All the values are measured in parts per million (ppm), which means out of a million pieces of air, that is how many pieces are of the substance being measured (for comparison, room air has 209,500 ppm of oxygen).

Odor thresholds and Threshold Limit Values of certain chemicals

So where does smell come in? Well, every chemical has an “odor threshold”. This is the amount, again in ppm, of a chemical at which point you can smell it. This is much less standardized, because it can be hard to test and different people have different sensitivities to smell. The number is often given in a range. You can see in the chart that the odor thresholds are all over the place for the different chemicals.

I’ve pulled a few chemicals out and put them in a chart so you can see what’s happening a bit easier.


Chart for OT and TLV

Look at chlorine. The odor threshold is way below the TLV TWA. This means that even if you smell chlorine, you may not be exposed to a harmful amount. You may be able to smell chlorine all day every day and still not have harmful effects (like if you work at an indoor pool).

Now look at formaldehyde. The short-term exposure limit (the orange dot) is way down in the graph. The odor threshold is way at the top. That means you can be exposed to a harmful amount before smelling it. In fact, you will have to be exposed to three times the threshold limit before you can smell it. So if you are working with something that off-gasses formaldehyde (including many plywoods and engineered lumber, VOC-containing paints, and even some fabrics), you cannot assume you are safe because you do not smell anything.

Look at the two diisocyanates (MDI and TDI). Both of them also have an odor threshold above their short-term exposure limit. If you look back at the chart, you will see that the STEL for MDI is also its ceiling value, which is the amount you should not exceed even for an instant. And its odor threshold is twenty times higher than that. You can be breathing dangerous and even deadly amounts of MDI before you even get close to smelling it.

This is why many people suggest casting urethane parts inside a fume hood or a spray booth; even a respirator is not a reliable protector. One way to tell if your respirator has stopped working is if you can smell the outside air. But with these chemicals, you cannot smell them even when they are present in dangerous amounts. So you have no indication of whether your respirator is working or not.

Your nose is a great sensor for many chemicals, but you should never rely solely on it for your safety. You need to know about the specific chemicals you are working with and how their odor threshold relates to their threshold limit values. No more, “this doesn’t smell bad so I don’t need a respirator.”

Smell you later.

N95 Day

A little over a week ago was N95 Day, a day which NIOSH created four years ago to raise awareness for respirator-use in the workplace. It happens every September 5th – get it? N95 = 9/5 (in the US, we put the month before the day. Sorry, rest of the world).

The N95 is the most common type of respirator used in the workplace, and is probably the most common found in your props shop.

"Fit Testing the N95 Mask" by AlamosaCounty PublicHealth is licensed under CC BY 2.0
Fit Testing the N95 Mask” by AlamosaCounty PublicHealth is licensed under CC BY 2.0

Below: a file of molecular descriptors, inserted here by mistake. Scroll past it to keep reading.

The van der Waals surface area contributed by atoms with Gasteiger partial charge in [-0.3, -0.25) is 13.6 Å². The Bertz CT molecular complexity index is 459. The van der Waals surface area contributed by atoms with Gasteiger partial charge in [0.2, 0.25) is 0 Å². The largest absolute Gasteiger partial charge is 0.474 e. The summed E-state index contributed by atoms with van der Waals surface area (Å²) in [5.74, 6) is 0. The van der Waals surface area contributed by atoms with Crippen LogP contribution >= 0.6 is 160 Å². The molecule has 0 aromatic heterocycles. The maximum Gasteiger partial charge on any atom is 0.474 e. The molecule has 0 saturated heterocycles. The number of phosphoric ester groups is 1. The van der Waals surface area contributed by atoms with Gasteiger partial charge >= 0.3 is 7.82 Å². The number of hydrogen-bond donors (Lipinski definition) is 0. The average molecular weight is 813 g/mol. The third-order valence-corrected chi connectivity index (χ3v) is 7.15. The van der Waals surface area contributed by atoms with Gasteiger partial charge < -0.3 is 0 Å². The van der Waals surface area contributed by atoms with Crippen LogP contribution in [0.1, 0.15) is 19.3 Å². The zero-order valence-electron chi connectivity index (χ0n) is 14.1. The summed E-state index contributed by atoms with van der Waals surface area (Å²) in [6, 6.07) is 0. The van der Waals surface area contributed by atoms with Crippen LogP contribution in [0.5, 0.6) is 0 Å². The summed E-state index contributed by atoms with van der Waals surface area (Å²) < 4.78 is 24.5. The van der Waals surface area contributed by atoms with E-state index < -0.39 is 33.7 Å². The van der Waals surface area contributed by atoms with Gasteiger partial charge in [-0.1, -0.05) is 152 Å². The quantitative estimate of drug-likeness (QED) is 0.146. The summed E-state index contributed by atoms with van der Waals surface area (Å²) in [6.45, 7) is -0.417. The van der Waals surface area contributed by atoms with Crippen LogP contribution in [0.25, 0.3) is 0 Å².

Some people think the N95 is a dust mask, not a respirator, but that is incorrect. The N95 is a disposable particulate respirator, but it is still a respirator, so all the rules and requirements for wearing a respirator must be followed for the N95 as well.

A couple of things about respirators. First, you have to know when to wear the right one. If you have The Health and Safety Guide for Film, TV, and Theater, or if you have ever attended a workshop by Monona Rossol, you know that airborne hazards come in five flavors: dust, mist, fume, vapor and gas. Dust, mist and fumes are particulates, which means they are bigger than air molecules and can be filtered mechanically. Vapors and gasses are the same size as air, so you can’t just block them; you need to chemically absorb them. So an N95 can stop dust, mist and fumes, but you need a classic cartridge respirator to stop vapor and gas.

You really need to know what you are dealing with to pick the right respirator. Using contact cement produces hazardous vapors, so an N95 will do absolutely nothing. In fact, some may argue that since any respirator creates extra stress on your body, wearing the wrong type of respirator can actually be worse than wearing no respirator.

Most chemicals we use have a mix of hazards. Spray paint is a prime example; the paint comes out in a mist, but the solvents produce vapors. So you need both a particulate and a chemical respirator. Most of the cartridges you can get for your respirator have a combination filter for doing both.

One final note: you often come across shops where they are really gung-ho about eye and tool safety, but cavalier about using respirators. It’s true that if you lose an eye, it sucks, but you have two eyes, and you can still live without being able to see. A respirator protects your lungs, and if you can’t use your lungs, you’ve only got about three minutes of life left.

Captain Cutie
Captain Cutie

This is my son. He’s adorable, right? He’s lived in the hospital since he was born 14 months ago, and needs to be hooked up to a ventilator 24 hours a day to breathe. His lungs are too small to support him. Most of us take our lungs for granted and don’t stop to think that every breath we take is a small miracle.